I know him as the alleged father of an ideology that has resulted in more deaths in history than those rendered in the name of religion - a grisly toll which continues to rise today.
I also know him as a denouncer of religion and, together with Freud and Darwin, one of the gods academia chose to replace anything that looked remotely like God.
I've come up against this dogmatic reverence for Marx in, of all places, a book on creative writing. It wasn't so much Marx that annoyed me, it was more the insidious way the author had used Marx, Freud, Foucalt et al to politicise the creative process - a process which I believe to be one of the most creative forces on earth.
So there's potentially a lot to dislike about Marx, judging by his self-proclaimed followers. But there are always two sides to the story; that's why I read Karl Marx's Das Kapital - A Biography.
I also read it because it's part of the Books that Shook the World series, books that offer an accessible “way in” to some of the world's most influential ideas. So far I've read about Plato's Republic, The Q'uran, Thomas Paine's "Rights of Man" and Darwin's Origin of Species. They've not only been excellent history lessons; they've also offered fascinating insights into how ideas take hold and spread.
Das Kapital: A Biography comprises three long chapters, gestation, birth and afterlife. It's far from comprehensive, but perfect for a reader like me who is vaguely familiar with economic issues (though not formally educated in economics) and also relatively up-to-speed with history.
Francis Wheen, the author, paints a picture of a brilliant man driven by his search for underlying truth, but also easily distracted by petty rivalries, and terrible with deadlines (as many great writers seem to be - much to my relief!). What's really interesting is that Marx saw Das Kapital as much as a literary work as a political or economic treatise. In fact this is the book's overall point of view, drawing on quotes from the minority of scholars who recognised this aspect of Marx's intentions.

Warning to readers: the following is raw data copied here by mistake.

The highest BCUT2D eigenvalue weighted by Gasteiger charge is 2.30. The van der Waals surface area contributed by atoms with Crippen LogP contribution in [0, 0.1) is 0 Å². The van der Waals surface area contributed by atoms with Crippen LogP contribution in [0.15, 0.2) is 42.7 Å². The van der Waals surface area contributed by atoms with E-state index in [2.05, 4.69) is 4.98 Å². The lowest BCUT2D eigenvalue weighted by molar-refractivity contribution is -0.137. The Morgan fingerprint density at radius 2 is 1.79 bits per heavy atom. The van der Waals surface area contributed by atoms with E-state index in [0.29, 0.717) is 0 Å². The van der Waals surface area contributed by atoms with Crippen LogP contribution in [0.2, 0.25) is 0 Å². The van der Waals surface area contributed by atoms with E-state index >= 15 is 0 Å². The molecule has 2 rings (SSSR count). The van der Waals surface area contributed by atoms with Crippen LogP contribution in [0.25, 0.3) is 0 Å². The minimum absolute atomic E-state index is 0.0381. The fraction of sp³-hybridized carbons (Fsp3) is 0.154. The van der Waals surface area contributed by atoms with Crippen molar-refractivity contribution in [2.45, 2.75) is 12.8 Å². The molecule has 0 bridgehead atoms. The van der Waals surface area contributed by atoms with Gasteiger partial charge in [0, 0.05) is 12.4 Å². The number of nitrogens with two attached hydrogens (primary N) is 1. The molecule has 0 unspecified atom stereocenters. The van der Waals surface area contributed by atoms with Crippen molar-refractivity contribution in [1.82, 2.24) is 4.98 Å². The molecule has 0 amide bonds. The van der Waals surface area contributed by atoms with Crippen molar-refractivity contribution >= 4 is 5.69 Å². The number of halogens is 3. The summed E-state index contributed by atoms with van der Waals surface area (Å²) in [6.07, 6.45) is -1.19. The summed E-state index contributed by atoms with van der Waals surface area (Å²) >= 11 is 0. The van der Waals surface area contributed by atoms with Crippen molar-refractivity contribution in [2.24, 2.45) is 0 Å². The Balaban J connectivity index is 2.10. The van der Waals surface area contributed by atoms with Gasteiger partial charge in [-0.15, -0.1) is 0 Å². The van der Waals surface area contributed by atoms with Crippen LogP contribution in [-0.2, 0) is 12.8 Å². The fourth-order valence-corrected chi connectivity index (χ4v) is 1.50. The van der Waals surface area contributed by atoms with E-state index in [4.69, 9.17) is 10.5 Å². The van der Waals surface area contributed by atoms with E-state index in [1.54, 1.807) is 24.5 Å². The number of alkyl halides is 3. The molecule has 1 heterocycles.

The first two chapters tell the story of the book's conception and birth, including the muted response when it was published in 1867. The biggest problem was, people couldn't figure out what the hell it was about. This touches on some important issues for any writer - Marx's collaborator Engels tried to persuade him to break down (or break up?) the information into more manageable chunks to reach a wider audience, but,
“'How could you leave the outward structure of the book in its present form!' Engels asked despairingly after seeing the final proofs. 'The fourth chapter is almost 200 pages long and only has four sub-sections...Furthermore, the train of thought is constantly interrupted by illustrations, and the point to be illustrated is never summarised after the illustration, so that one is forever plunging straight from the illustration of one point into the exposition of another point. It is dreadfully tiring, and confusing too.'”
The final chapter then looks at Marx's legacy, as carried forth by George Bernard Shaw, Lenin, Stalin, Mao Tse-Tung, modern academics ... and then it gets really interesting. While Wheen notes that failure of communism in the Soviet Union, and that fact that most ostensibly Marxist countries in the 20th century weren't industrialised nations (the kind Marx said were the only kind ready for a communist revolution), there is a note of hope at the end that really has me thinking. Wheen quotes a number of fairly pro-capitalist authors who reassess Marx's work, going back to what he really said, rather than what others have derived from his “gothic novel” that was Das Kapital.
The book ends - and I hope I'm not spoiling it for anyone - with a theme of revisitation:
“Far from being buried under the rubble of the Berlin Wall, Marx may only now be emerging in his true significance. He could yet become the most influential thinker of the twenty-first century.”
Certainly makes me want to learn more - about Marx, about other economists (my next book to read is Little Book of Big Ideas: Economics) and about emerging models of the way business works - models that more closely match the reality we live in.